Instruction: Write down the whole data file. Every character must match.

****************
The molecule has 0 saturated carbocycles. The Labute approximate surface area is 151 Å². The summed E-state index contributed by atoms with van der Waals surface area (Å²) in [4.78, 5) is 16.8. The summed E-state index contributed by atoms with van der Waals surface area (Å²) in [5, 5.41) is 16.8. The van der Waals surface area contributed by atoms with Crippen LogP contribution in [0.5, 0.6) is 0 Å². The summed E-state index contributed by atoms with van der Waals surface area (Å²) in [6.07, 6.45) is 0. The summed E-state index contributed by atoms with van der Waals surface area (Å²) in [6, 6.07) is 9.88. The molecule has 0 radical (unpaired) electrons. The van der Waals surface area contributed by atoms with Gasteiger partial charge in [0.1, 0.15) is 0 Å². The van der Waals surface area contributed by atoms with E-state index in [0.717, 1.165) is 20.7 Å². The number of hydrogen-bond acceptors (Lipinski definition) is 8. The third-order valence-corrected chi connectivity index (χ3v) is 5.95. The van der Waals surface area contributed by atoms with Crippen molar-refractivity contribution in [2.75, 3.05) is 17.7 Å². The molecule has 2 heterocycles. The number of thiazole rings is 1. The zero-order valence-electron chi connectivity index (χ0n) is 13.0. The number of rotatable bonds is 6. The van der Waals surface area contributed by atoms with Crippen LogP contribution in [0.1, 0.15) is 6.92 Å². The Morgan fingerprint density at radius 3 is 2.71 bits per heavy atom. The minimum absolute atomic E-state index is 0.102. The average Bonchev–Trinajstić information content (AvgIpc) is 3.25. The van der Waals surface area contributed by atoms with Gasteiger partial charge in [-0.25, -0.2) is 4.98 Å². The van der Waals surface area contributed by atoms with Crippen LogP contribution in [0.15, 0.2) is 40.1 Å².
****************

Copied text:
The molecule has 0 saturated carbocycles. The Labute approximate surface area is 151 Å². The summed E-state index contributed by atoms with van der Waals surface area (Å²) in [4.78, 5) is 16.8. The summed E-state index contributed by atoms with van der Waals surface area (Å²) in [5, 5.41) is 16.8. The van der Waals surface area contributed by atoms with Crippen LogP contribution in [0.5, 0.6) is 0 Å². The summed E-state index contributed by atoms with van der Waals surface area (Å²) in [6.07, 6.45) is 0. The summed E-state index contributed by atoms with van der Waals surface area (Å²) in [6, 6.07) is 9.88. The molecule has 0 radical (unpaired) electrons. The van der Waals surface area contributed by atoms with Gasteiger partial charge in [0.1, 0.15) is 0 Å². The van der Waals surface area contributed by atoms with E-state index in [0.717, 1.165) is 20.7 Å². The number of hydrogen-bond acceptors (Lipinski definition) is 8. The third-order valence-corrected chi connectivity index (χ3v) is 5.95. The van der Waals surface area contributed by atoms with Crippen molar-refractivity contribution in [2.75, 3.05) is 17.7 Å². The molecule has 2 heterocycles. The number of thiazole rings is 1. The zero-order valence-electron chi connectivity index (χ0n) is 13.0. The number of rotatable bonds is 6. The van der Waals surface area contributed by atoms with Crippen LogP contribution in [0.1, 0.15) is 6.92 Å². The Morgan fingerprint density at radius 3 is 2.71 bits per heavy atom. The minimum absolute atomic E-state index is 0.102. The average Bonchev–Trinajstić information content (AvgIpc) is 3.25. The van der Waals surface area contributed by atoms with Gasteiger partial charge in [-0.25, -0.2) is 4.98 Å². The van der Waals surface area contributed by atoms with Crippen LogP contribution in [0.15, 0.2) is 40.1 Å².